JP Losman is sacked. AV correspondent Dave Staba reports…
by Dave Staba (@DavidStaba) - posted 12:16 pm, December 2, 2008
AV correspondent Dave Staba reports on Sunday’s loss from the cheap seats at Ralph Wilson Stadium:
Trent Edwards rolled to his right.
And he rolled to his right.
And then he rolled some more.
Finally, a moment before he would have run completely off the field, Buffalo’s quarterback flung the ball towards his intended receiver, who was evidently sitting in a third-row seat near the southerly corner at the tunnel end of Ralph Wilson Stadium.
No one wearing a Bills uniform was in the vicinity of Edwards’ throw, which he released midway through the second quarter, with his team trailing San Francisco 7-0. The National Football League’s play-by-play insists the intended receiver was Josh Reed, whom it places in the “front right corner of end zone.”
As the official account of the game is understandably commentary-free, it does not mention that Reed would have needed to be roughly 19 feet tall to have gotten a hand close to Edwards’ fling.
Taken in isolation, the third-down play was unremarkable. With no open receiver or clear running lane, Edwards did the sensible thing. Following the incompletion, Buffalo was in position for a kick no more daunting than a routine extra point. Neither the quarterback nor the coaches who called the play could have known that the generally reliable Rian Lindell was about to become far less so, bonking the sure thing off the left upright.
The truly galling part about the incompletion, one of 11 issued by Edwards before a worsening groin injury forced to him to pack it in for the day at halftime, was that it was immediately preceded by another one. With the Bills all of six feet away from tying a game they absolutely had to prevent a steadily unraveling season from complete disintegration.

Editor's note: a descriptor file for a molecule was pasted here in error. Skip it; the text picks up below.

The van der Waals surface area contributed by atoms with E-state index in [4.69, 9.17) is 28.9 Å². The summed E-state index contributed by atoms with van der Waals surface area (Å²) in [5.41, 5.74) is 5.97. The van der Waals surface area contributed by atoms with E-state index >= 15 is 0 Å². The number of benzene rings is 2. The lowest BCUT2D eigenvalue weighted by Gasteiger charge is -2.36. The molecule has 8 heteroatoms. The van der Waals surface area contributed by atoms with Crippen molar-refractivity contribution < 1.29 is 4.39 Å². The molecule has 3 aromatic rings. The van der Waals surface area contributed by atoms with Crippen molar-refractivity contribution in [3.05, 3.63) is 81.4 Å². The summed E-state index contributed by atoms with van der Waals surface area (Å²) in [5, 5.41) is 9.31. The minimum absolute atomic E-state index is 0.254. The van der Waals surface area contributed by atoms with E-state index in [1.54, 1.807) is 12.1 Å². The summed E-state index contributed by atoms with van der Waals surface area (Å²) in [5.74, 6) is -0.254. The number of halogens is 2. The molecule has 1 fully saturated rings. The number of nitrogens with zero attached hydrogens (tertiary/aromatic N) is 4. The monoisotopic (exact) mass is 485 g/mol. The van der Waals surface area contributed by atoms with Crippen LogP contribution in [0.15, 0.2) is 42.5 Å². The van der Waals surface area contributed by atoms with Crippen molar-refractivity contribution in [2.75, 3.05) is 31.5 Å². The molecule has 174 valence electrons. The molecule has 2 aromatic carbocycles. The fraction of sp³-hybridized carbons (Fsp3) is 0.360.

This, after Edwards guided them 85 yards on 16 plays to get so close, converting two third downs with short, accurate throws and a third by plunging ahead on a quarterback sneak.
In an even more mystifying bit of strategy, Bills offensive coordinator Turk Schonert chose to ignore his most consistently productive option, Marshawn Lynch, on what would prove the most damaging plays of a 10-3 loss.
Edwards changed the second-down play from run to pass at the line, so he wears that one. But Schonert’s third-down decision makes you wonder if he was paying any attention at all to what was happening down there at the 2-yard line.
The Bills lined up in the shotgun formation, a clear hint to the 49ers that a pass would ensue. Edwards never so much as faked to Lynch, instead sending him into the same general vicinity as every other Buffalo receiver, allowing San Francisco to defend only a tiny geographic area.
Of those clustered targets, only Reed was anywhere near the end zone by the time Edwards, having meandered all the way back to the 15-yard line.
Even from the Season Ticket vantage point three rows from the top of the stadium, it was clear from the snap that the play was going nowhere.
Thanks to the near-equal ineptitude of the visitors, the Bills would get several more opportunities to fail, which they seized.
The most glaring came with 10 minutes left, with Buffalo facing a fourth-and-2 from San Francisco’s 7-yard line.
J.P. Losman, having replaced the hobbled Edwards, did not roll to his right. Nor did he hand the ball to Lynch, who, to be fair, was probably exhausted after running for 134 yards to that point.
Instead, Losman just sort of stood there as Lee Evans broke free near the goal line, looking much like a visitor from another land who had been whisked off a plane, forced into a Buffalo uniform and exposed to American football from the perspective of a participant.
Having been released only after Losman was grabbed by San Francisco defensive end Ray McDonald, the ball hit the turf well before reaching Evans, the game and Buffalo’s season skidding along with it.
There are still mathematical scenarios that would grant the 6-6 Bills entry to the NFL’s postseason tournament, given a four-game winning streak and several good teams suddenly playing very badly.
But, as on their two best chances to accomplish the relatively simple feat of scoring a touchdown Sunday afternoon, they don’t seem to have any idea how to get there, even if everything else breaks their way.